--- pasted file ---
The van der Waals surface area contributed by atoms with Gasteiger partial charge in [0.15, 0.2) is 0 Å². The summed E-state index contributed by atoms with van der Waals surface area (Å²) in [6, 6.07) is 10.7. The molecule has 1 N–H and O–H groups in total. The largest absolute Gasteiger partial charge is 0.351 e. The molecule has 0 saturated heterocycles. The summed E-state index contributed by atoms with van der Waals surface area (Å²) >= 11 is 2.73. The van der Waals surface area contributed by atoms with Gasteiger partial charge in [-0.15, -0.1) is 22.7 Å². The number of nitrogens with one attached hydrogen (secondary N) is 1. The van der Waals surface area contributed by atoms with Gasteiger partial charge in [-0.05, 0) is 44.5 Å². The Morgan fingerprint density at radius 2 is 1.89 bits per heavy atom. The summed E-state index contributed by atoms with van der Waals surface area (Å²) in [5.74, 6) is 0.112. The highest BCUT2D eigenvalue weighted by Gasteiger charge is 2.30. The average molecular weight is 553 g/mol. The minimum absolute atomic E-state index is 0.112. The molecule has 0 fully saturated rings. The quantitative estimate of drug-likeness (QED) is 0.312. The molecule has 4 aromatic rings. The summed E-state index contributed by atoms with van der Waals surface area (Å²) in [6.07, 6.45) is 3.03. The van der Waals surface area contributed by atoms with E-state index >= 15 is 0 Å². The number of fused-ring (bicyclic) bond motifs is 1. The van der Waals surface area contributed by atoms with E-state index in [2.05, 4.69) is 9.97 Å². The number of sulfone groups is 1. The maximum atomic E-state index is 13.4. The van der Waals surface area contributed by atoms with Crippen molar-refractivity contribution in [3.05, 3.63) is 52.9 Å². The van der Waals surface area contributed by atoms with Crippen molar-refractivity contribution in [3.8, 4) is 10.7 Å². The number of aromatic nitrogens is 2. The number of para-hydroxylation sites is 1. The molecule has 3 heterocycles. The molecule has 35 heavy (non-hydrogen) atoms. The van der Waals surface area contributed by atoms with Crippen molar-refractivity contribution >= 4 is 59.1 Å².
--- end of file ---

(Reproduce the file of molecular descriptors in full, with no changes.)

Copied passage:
The van der Waals surface area contributed by atoms with Gasteiger partial charge in [0.15, 0.2) is 0 Å². The summed E-state index contributed by atoms with van der Waals surface area (Å²) in [6, 6.07) is 10.7. The molecule has 1 N–H and O–H groups in total. The largest absolute Gasteiger partial charge is 0.351 e. The molecule has 0 saturated heterocycles. The summed E-state index contributed by atoms with van der Waals surface area (Å²) >= 11 is 2.73. The van der Waals surface area contributed by atoms with Gasteiger partial charge in [-0.15, -0.1) is 22.7 Å². The number of nitrogens with one attached hydrogen (secondary N) is 1. The van der Waals surface area contributed by atoms with Gasteiger partial charge in [-0.05, 0) is 44.5 Å². The Morgan fingerprint density at radius 2 is 1.89 bits per heavy atom. The summed E-state index contributed by atoms with van der Waals surface area (Å²) in [5.74, 6) is 0.112. The highest BCUT2D eigenvalue weighted by Gasteiger charge is 2.30. The average molecular weight is 553 g/mol. The minimum absolute atomic E-state index is 0.112. The molecule has 0 fully saturated rings. The quantitative estimate of drug-likeness (QED) is 0.312. The molecule has 4 aromatic rings. The summed E-state index contributed by atoms with van der Waals surface area (Å²) in [6.07, 6.45) is 3.03. The van der Waals surface area contributed by atoms with E-state index >= 15 is 0 Å². The number of fused-ring (bicyclic) bond motifs is 1. The van der Waals surface area contributed by atoms with E-state index in [2.05, 4.69) is 9.97 Å². The number of sulfone groups is 1. The maximum atomic E-state index is 13.4. The van der Waals surface area contributed by atoms with Crippen molar-refractivity contribution in [3.05, 3.63) is 52.9 Å². The van der Waals surface area contributed by atoms with Crippen molar-refractivity contribution in [3.8, 4) is 10.7 Å². The number of aromatic nitrogens is 2. The number of para-hydroxylation sites is 1. The molecule has 3 heterocycles. The molecule has 35 heavy (non-hydrogen) atoms. The van der Waals surface area contributed by atoms with Crippen molar-refractivity contribution >= 4 is 59.1 Å².